Professionalism has brought improvements – Smith cited players’ enhanced technique and fitness – but the country’s teams have made little progress in the Asian Football Confederation’s Champions League (ACL).
“It will take some time – Japan has had 20-30 years of growth in their league – we’ve come a long way in the first five years,” said Smith.
Al Ain won the first ACL in 2003 and were runners-up two years later, but no UAE team has won a knockout tie since 2007 despite up to four clubs participating each season, and they struggle to compete against their continental counterparts.
“What we lack is revenue generation from ticket sales,” Abdullah al-Naboodah, chairman of Dubai’s Al Ahli, who were domestic runners-up in 2013, told Reuters.
“This is a problem in the UAE – because we are trying to promote more people coming to the stadium we are giving them free tickets, but this kind of culture needs to change.”
Local media report that some clubs even pay supporters to attend matches. This has boosted the stadium atmosphere but for clubs meant to run along commercial lines it appears a dubious strategy.
“Improvement on the field will attract more people but making revenue out of them will probably take longer,” said Naboodah.
The league’s TV deal expired at the end of last season and in June it agreed in principle to sell the rights to government-owned Abu Dhabi Sports for three seasons. “I think the revenue will grow a lot in terms of TV, it’s much better than this season,” said Naboodah.
But for now, the 14-club top flight are thought to receive handouts from the governments of their respective emirates.
Dubai Sports Council provided grants of 40 million dirhams ($10.9 million) to four of its clubs – Al Ahli, Al Wasl, Al Nasr and Al Shabab – for the 2012-13 season, while Dubai Club received 28 million dirhams.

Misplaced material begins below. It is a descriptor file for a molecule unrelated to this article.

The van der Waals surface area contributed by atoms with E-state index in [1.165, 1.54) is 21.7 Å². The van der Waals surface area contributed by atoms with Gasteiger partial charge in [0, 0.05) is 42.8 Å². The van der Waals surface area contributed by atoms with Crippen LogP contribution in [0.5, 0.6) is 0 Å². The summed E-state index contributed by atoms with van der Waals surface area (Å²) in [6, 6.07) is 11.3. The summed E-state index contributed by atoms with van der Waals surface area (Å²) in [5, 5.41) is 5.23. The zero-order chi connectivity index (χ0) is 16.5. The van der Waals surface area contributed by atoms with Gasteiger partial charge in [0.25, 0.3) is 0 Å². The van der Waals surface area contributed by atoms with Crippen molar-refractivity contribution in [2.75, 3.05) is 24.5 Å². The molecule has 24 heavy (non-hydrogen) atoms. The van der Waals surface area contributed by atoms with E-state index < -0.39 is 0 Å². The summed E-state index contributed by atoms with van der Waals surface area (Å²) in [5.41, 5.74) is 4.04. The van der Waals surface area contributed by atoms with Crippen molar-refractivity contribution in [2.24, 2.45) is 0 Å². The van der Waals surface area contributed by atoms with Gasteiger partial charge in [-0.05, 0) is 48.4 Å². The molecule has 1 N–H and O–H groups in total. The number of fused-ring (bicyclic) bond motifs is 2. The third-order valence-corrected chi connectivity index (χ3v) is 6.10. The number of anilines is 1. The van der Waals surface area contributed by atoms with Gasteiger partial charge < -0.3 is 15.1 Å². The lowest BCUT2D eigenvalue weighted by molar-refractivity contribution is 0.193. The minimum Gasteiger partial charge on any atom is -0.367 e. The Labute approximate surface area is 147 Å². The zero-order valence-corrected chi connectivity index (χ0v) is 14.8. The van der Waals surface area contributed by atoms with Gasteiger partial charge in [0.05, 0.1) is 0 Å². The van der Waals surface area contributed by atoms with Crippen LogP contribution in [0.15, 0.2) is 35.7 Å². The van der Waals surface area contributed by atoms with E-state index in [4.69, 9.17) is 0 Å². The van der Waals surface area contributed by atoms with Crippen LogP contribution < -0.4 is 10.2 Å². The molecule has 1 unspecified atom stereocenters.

The league’s commercial sponsorship deals – with Nike, Audi, Abu Dhabi Islamic Bank and telecom operator Etisalat – expired at the season’s end and negotiations for new sponsorship deals are ongoing.
“Hopefully, we will be looking at a first phase to be concluded over the summer so we can start next season already with some of that programme complete,” said Smith.
“Then we will see others come on board throughout the first and second seasons of that cycle.”
UAE clubs have typically fielded a mixture of homegrown and other Arab players, plus foreign journeyman and ageing former greats eking out one last payday such as Luca Toni and Fabio Cannavaro.
League clubs can employ three foreign players, plus one Asian player, but the FA’s Serkal wants to cut this to three in total. There has been an influx of younger overseas talent, including Ghanian striker Asamoah Gyan, 27, and Chile midfielder Luis Antonio Jiménez, 29, since the 2011-12 season.
“We don’t see so many fans as compared to Europe, but we have quality players in the league,” said Gyan, who has scored 56 goals in 46 appearances over two seasons.
“The French league started from somewhere and it’s a now a big thing. You can see the (UAE) league is being recognised now. It’s not as good as Europe, but it will improve.” (Editing by Mike Collett)